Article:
Susan Keese

Producer, Reporter

Susan Keese was VPR's southern Vermont reporter, based at the VPR studio in Manchester at Burr & Burton Academy. After many years as a print journalist and magazine writer, Susan started producing stories for VPR in 2002. From 2007-2009, she worked as a producer, helping to launch the noontime show Vermont Edition. Susan has won numerous journalism awards, including two regional Edward R. Murrow Awards for her reporting on VPR. She wrote a column for the Sunday Rutland Herald and Barre-Montpelier Times Argus. Her work has appeared in Vermont Life, the Boston Globe Magazine, The New York Times and other publications, as well as on NPR. 

Susan passed away in 2015.

Ways to Connect

Concerns about downward economic trends in Windham County have sparked a multi-town campaign to reverse those trends and boost the region’s prosperity.

The coalition behind the effort is called Southeastern Vermont Economic Development Strategies, or SeVEDS. The campaign’s goal is to stop the region’s ongoing loss of population-- especially the loss of young, educated workers.

The SeVEDS group held meetings this week in four Windham County towns, to gather insights on the region’s assets and challenges --and to present the data behind the downward trends.

In middle school circles, spelling bees have become a high-stress activity. The national spelling championships are now televised, and the winner gets a thirty-thousand dollar cash prize.  It’s more relaxed for competitors in Spell Check, Brattleboro’s spelling bee for grownups.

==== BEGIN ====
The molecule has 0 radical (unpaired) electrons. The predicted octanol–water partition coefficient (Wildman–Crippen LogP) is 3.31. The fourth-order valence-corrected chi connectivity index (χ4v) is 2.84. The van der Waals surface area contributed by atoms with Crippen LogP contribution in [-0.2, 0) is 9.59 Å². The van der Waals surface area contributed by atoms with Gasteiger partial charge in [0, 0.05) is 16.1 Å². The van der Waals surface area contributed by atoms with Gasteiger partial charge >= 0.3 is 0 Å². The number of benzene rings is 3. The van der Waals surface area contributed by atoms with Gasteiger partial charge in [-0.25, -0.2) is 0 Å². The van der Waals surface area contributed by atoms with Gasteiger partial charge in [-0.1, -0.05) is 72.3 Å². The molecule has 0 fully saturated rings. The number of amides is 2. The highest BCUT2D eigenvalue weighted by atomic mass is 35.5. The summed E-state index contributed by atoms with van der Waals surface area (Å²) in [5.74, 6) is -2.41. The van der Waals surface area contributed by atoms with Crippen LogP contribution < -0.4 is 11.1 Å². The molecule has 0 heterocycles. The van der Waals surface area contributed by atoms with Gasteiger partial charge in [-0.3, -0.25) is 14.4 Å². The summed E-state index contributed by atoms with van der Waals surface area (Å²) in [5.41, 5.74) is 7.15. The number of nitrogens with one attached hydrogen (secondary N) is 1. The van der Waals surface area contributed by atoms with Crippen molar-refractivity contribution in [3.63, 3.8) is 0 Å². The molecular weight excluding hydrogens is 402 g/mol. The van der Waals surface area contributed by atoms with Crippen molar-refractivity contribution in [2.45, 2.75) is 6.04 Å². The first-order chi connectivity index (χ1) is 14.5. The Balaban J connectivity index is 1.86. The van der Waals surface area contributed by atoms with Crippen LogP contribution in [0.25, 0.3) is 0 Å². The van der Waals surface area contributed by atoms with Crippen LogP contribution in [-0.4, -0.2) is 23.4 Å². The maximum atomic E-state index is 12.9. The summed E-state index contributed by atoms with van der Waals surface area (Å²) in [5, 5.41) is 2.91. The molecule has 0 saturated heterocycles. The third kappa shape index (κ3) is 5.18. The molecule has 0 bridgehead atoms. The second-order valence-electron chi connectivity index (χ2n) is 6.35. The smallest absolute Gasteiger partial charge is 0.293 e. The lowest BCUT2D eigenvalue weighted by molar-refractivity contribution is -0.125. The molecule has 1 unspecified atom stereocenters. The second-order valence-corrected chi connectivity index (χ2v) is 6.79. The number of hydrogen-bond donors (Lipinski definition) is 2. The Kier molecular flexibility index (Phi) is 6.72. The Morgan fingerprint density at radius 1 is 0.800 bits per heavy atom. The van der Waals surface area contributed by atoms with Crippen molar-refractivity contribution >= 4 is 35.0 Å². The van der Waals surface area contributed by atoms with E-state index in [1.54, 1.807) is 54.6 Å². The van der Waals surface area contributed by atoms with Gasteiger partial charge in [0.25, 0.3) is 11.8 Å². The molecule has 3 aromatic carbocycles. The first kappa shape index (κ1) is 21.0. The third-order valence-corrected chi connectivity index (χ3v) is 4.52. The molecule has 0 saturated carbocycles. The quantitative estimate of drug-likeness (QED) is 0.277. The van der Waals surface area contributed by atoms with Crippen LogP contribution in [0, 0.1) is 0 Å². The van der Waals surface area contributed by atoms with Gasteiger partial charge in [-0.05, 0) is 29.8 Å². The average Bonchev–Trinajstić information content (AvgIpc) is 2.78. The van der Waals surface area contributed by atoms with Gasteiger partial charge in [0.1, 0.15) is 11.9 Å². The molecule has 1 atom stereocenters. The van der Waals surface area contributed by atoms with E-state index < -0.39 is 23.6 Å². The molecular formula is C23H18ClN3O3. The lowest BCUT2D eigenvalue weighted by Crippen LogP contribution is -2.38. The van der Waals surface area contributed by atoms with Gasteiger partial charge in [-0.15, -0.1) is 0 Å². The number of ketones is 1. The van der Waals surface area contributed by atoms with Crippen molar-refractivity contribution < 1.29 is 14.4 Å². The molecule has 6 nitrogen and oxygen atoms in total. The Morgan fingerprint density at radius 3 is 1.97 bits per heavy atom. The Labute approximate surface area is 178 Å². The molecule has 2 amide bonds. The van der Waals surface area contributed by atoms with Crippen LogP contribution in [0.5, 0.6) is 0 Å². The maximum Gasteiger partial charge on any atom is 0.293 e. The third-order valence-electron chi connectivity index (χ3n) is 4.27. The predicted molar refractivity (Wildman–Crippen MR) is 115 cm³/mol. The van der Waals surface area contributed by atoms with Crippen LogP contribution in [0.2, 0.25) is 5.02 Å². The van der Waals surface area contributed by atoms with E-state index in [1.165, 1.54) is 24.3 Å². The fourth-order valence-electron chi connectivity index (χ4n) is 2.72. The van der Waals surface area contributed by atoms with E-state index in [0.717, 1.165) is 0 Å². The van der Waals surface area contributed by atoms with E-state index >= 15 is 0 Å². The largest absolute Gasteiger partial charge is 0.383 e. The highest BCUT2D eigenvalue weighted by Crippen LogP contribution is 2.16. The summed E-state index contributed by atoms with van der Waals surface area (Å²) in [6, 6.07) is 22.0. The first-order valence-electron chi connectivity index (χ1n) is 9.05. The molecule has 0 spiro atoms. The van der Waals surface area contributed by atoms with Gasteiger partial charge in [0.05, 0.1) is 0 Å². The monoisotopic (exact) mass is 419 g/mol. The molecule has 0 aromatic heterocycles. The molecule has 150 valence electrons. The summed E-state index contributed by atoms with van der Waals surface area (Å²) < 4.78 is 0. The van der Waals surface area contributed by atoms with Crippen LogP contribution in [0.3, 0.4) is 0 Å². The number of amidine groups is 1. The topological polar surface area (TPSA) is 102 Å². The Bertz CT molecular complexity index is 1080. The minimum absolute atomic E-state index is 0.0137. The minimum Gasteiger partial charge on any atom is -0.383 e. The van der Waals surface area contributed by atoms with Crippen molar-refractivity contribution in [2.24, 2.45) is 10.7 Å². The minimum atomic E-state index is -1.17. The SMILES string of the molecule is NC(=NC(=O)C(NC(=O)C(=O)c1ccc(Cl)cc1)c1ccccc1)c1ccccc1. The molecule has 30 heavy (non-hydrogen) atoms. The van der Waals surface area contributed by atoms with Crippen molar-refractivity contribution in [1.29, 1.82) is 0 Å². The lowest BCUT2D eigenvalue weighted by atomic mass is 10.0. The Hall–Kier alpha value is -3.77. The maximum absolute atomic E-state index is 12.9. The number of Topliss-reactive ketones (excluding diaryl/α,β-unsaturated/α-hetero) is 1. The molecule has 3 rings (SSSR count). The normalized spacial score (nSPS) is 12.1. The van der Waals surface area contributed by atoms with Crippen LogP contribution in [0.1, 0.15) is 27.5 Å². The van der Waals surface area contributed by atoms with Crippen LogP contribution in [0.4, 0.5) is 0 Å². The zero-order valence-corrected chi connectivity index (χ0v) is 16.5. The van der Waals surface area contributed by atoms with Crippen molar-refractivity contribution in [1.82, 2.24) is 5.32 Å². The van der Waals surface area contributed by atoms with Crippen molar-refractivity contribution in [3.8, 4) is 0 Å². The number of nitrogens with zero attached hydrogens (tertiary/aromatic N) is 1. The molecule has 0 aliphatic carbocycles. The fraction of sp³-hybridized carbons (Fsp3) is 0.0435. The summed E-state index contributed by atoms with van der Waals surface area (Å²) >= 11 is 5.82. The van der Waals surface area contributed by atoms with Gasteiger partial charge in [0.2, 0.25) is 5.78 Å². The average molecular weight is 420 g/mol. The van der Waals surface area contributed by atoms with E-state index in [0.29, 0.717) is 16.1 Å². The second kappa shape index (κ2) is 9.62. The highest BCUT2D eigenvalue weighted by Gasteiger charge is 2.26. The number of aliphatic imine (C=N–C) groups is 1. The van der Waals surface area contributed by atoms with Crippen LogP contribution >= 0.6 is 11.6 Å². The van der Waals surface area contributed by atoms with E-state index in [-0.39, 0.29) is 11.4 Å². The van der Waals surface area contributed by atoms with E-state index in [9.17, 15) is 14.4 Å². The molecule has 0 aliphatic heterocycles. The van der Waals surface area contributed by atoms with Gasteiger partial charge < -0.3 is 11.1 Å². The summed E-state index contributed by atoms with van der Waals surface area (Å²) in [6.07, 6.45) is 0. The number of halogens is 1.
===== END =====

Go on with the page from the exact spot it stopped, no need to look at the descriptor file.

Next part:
Maybe that’s because the stakes aren’t quite so high. The winners get nothing more than their names on the marquis of the Latchis Theater.  But they keep coming back.  The house was packed for the fifth annual spelling bee, held earlier in April.

Workers from the troubled Vermont Veterans Home have taken to the streets of Bennington.

They hope to enlist community support for what they see as a fight to save the state-run nursing facility.

On Friday afternoon, Veterans home workers and supporters were waving signs on all four corners of Bennington's main intersection.

The signs read, ‘Save the Vets' Home -- Listen to the front line workers.'

The workers have been saying for over a year that the facility is understaffed.

John Dunham is a nurse at the home.

Susan Keese / VPR

Workers at the Vermont Veterans Home say the Bennington facility needs better financial management and better staffing.

The nursing home has projected an estimated $3.5 million budget shortfall for 2014.

Unionized caregivers at the home complained of understaffing before troubles that threatened to close the facility last year.

In September, the federal government threatened to take away the home's certification because of deficiencies that were found in a series of inspections.

The State Public Service Board is hearing testimony on a proposed wood-chip-fired power plant in North Springfield.

The 35 megawatt project would be Vermont's largest biomass plant.

Developers of the proposed plant say it will create jobs and help the state meet its goals for renewable energy.

Winstanley Enterprises is the company behind the plan, and it built North Springfield Industrial Park, where the plant would be built.

Winstanley partnered with Weston Solutions, which specializes in sustainable power projects.

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